B.C. Premier Christy Clark said this week she is poised to support the expansion of Kinder Morgan's Trans Mountain oil pipeline, but on Thursday distanced herself from the task of persuading British Columbians that the project is worth the risk.
"Selling Kinder Morgan as being in the national interest is really the Prime Minister's job," Ms. Clark told reporters, repeating her invitation to Justin Trudeau to come to British Columbia to defend the decision he announced this week in Ottawa. Asked whether the project now has social licence to proceed, she again deflected: "That's a question worth asking of Prime Minister Justin Trudeau."
Ms. Clark says she is very close to being satisfied that she can support the pipeline, with just a few details left to be worked out. That will place her in contrast to her political rival, New Democratic Party Leader John Horgan, as the two prepare for a provincial election campaign that begins in April.
However, she made it clear she does not intend to go all-in as a champion of the project, which faces strong opposition from environmentalists, indigenous communities and civic leaders on the West Coast.
Ms. Clark said she expects the $6.8-billion pipeline project, which will result in a seven-fold increase in the number of tankers carrying diluted bitumen past British Columbia's southern coast, will meet all of the demands that she set out in 2012 as the conditions for B.C. approval.
The Premier said she is not concerned about losing support in the next election over her pro-pipeline stance.
"If people believe I have been consistent and straightforward about what I believe in – and I have stuck to my guns – that will be important in how they cast their ballot," she said. "I think people cast ballots based on character."
Mr. Horgan will meet on Monday with Alberta's NDP Premier Rachel Notley to talk about their opposing views on the Kinder Morgan pipeline-expansion project.
Ms. Notley is travelling to British Columbia to defend the federal decision to approve the project and to talk up her province's efforts to combat climate change. But her political ally, Mr. Horgan, has taken a stand against the pipeline that is deemed crucial to Alberta's economic recovery.
"I think we will have candid conversation," Mr. Horgan said in an interview Thursday. He described Ms. Notley as a friend – in fact, several of his senior staff have gone to work for her government – but in this case, it appears the NDP Premier will be aligned with Ms. Clark.
In British Columbia, that leaves Mr. Horgan and the B.C. Green Party competing for the anti-pipeline vote. But as he goes into the next provincial election, there is no assurance that support will translate into a winning formula at the ballot box for Mr. Horgan.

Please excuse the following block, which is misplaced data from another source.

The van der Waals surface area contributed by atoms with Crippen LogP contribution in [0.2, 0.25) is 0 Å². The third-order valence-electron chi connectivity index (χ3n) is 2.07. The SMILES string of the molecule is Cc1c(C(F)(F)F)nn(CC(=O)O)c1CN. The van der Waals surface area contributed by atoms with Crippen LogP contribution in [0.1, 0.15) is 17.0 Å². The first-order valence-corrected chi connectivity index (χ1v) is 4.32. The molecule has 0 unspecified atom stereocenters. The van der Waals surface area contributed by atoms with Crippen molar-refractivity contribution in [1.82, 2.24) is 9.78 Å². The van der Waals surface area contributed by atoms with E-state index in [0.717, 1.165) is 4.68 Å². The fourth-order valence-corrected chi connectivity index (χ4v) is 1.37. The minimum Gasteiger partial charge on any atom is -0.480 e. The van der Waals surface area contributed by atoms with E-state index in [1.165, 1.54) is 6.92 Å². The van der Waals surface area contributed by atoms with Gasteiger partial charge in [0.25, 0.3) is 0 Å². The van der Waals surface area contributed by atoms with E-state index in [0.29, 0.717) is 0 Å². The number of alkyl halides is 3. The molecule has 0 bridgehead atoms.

When then-NDP leader Adrian Dix announced his opposition to the Kinder Morgan pipeline expansion in the middle of the 2013 election campaign, the New Democrats saw an immediate surge of positive reactions from environmentalists who wanted a party that would stand up against the expansion of heavy oil transported to B.C.'s coast and beyond.
After a day of plaudits from environmental activists, however, the NDP began to hemorrhage support as the Liberals successfully framed Mr. Dix as inconsistent. (He had initially promised not to take a position until the federal regulatory process was complete.) The promised environmental support did not materialize at the ballot box and Ms. Clark pulled off an unexpected victory.
Mr. Horgan said he doesn't expect the pipeline to be the defining question on the ballot in May, but he is willing to line up against Ms. Notley, Mr. Trudeau and likely Ms. Clark on this.
"If that becomes the defining issue of the election campaign, then I am prepared to take them on," he said in an interview Thursday. "I don't believe it is in the best interests of British Columbia."
Mr. Horgan will have allies with the mayors of Vancouver, Burnaby, Victoria and many more, as well as First Nations leaders and the dozens of environmental organizations that have vowed to continue to seek to block the pipeline. The NDP's lesson from their 2013 defeat, however, is that Mr. Horgan cannot assume that will inspire crucial swing voters to cast a ballot for his party.